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The VA's COVID-19 + Suicide Prevention Secrets

Almost weekly now, new evidence emerges about the superiority of VA healthcare when compared to the private sector. VHPI has written about this work, including a recent study by three economists documenting the staggering fact that veterans are twice as likely to die if they go to a private sector hospital during a medical emergency than if they go to an ER at the VA. Last week, The New York Times published a fascinating article about the lingering impacts of Covid-19. The piece focused on work undertaken by researchers at the VA St. Louis Health Care System. The Times’ piece both explores the unpredictable long-term consequences of all forms of COVID-19 infections, and also highlights the private sector’s serious shortcomings in dealing with this wide-range of symptoms. Quoted in it is Dr. Eleftherios Mylonakis, chief of infectious diseases at Brown University’s Warren Alpert Medical School and Lifespan Hospitals. He candidly expresses that the private sector healthcare system “is not made to deal with something like this.”

Mylonakis explained that fragmented, uncoordinated care is the norm in the private sector. As such, patients often see a primary care physician or provider (if they’re lucky enough to have one) and then are shuttled from specialist to specialist, each of whom has their own focus and doesn’t communicate well with others. In this system, Mylonakis, said, “the patient loses and that may make their other long Covid symptoms worse.” He contrasted this siloed system with the VA, which is a unified system that is “better at coordinating care and sharing patient information among specialists.”

Caring for patients with long Covid is only one of the many examples of why VA care should never be dismantled and why veterans should only be sent to private sector providers when absolutely necessary. In some cases, veterans want to go to private sector providers because the travel time is shorter to a local hospital or doctor’s office than to a VA facility. But beware – this may be okay for a simple encounter, but convenience doesn’t equal quality and may not lead to a good outcome, particularly when it comes to veterans’ complex conditions.

The years-long, consistent flow of studies documenting the importance of coordinated care should be a warning to veterans’ advocates who, with the best of intentions, have supported escalating outsourcing of veteran care to the private sector.

Advocacy for the VA must be particularly pronounced as a VA Asset and Infrastructure Review (AIR) Commission will soon commences its deliberations into the department’s infrastructure footprint for the future. In this work, particular attention should be paid to the issue of care coordination. In other words, there must be thoughtful consideration of tapestry of services and benefits available through the VA – and absent in the private sector.

If you want to learn more about the VA and hear about the many dangers of the VA AIR Commission, please attend VHPI’s upcoming Zoom forum on April 30 at 3 PM EST/ 12 PM PST.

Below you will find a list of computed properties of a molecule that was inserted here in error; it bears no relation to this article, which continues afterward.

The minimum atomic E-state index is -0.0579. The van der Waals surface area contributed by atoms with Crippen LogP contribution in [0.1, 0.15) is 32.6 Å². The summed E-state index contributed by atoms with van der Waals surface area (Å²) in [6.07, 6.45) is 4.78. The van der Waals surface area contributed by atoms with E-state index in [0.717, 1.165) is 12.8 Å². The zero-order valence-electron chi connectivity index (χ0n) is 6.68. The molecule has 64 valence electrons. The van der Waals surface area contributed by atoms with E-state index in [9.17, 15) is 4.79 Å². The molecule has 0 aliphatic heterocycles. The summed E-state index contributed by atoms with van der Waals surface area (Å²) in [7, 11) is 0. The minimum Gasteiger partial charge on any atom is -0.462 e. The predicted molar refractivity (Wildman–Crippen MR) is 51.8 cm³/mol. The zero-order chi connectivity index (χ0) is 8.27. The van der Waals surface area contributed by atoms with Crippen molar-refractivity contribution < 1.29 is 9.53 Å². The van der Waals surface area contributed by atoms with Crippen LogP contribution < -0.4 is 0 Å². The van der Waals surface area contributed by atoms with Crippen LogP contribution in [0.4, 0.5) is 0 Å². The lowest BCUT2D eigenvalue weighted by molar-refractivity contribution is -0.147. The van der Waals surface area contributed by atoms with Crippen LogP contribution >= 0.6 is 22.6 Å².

The forum will feature Alan Sager, Professor of Health Policy and Management at Boston University; Suzanne Gordon, a long-time healthcare journalist and VHPI senior policy analyst; Edward Machtinger, a VHPI board member, Professor of Medicine, and Director of the Women’s HIV Program at the University of California, San Francisco; and Russell Lemle, the former Chief Psychologist at the San Francisco VA and a VHPI Senior Policy Analyst.

You can register in advance for the Zoom event at the link below:

David Shulkin’s New Rx on Veteran Suicide

On April 17, 2021, David Shulkin, M.D., former Secretary of the VA, published an essay entitled “15 Lessons on Veterans Suicide from Veterans Affairs.” He stated he was sharing VA’s incredible work because the private sector lags far behind the VA and could learn from its suicide prevention experience and successes.

To his credit, much of what he summarized are VA innovations rarely seen elsewhere, from inhouse suicide prevention coordinators to big data predictive analytics to primary care/mental health integration. And yet, astonishingly, he omitted perhaps VA’s most indispensable, evidence-based advance – teaching healthcare providers how to culturally counsel at-risk veterans about safe storage of lethal means.

He also far underplayed social determinants of suicide, especially financial adversity, although in this case, the VA has significant room to improve. A consequential 16 percent of US suicides occur in response to financial problems. The VA’s patterns of errors and delays processing disability claims by Veterans Benefits Administration (VBA) and the Board of Appeals for Veterans’ Claims (Board) serve as significant obstacles to obtaining a subsistence income as well as health care for veterans whose lives depend on it. Specifically, nearly one million Veterans are now waiting for benefit answers from VBA and the Board. When an appeal is involved, the claim process can take as long as five years, delays that weaken a veteran’s ability to pay for housing, food, utilities, and medical care.

While Shulkin’s blog shines a needed spotlight on the critical issue of reducing veteran's suicides, we recommend his future forays into this issue include facts and suggestions for the temporary/voluntary safe storage of weapons and improving VA’s claim delays and errors.

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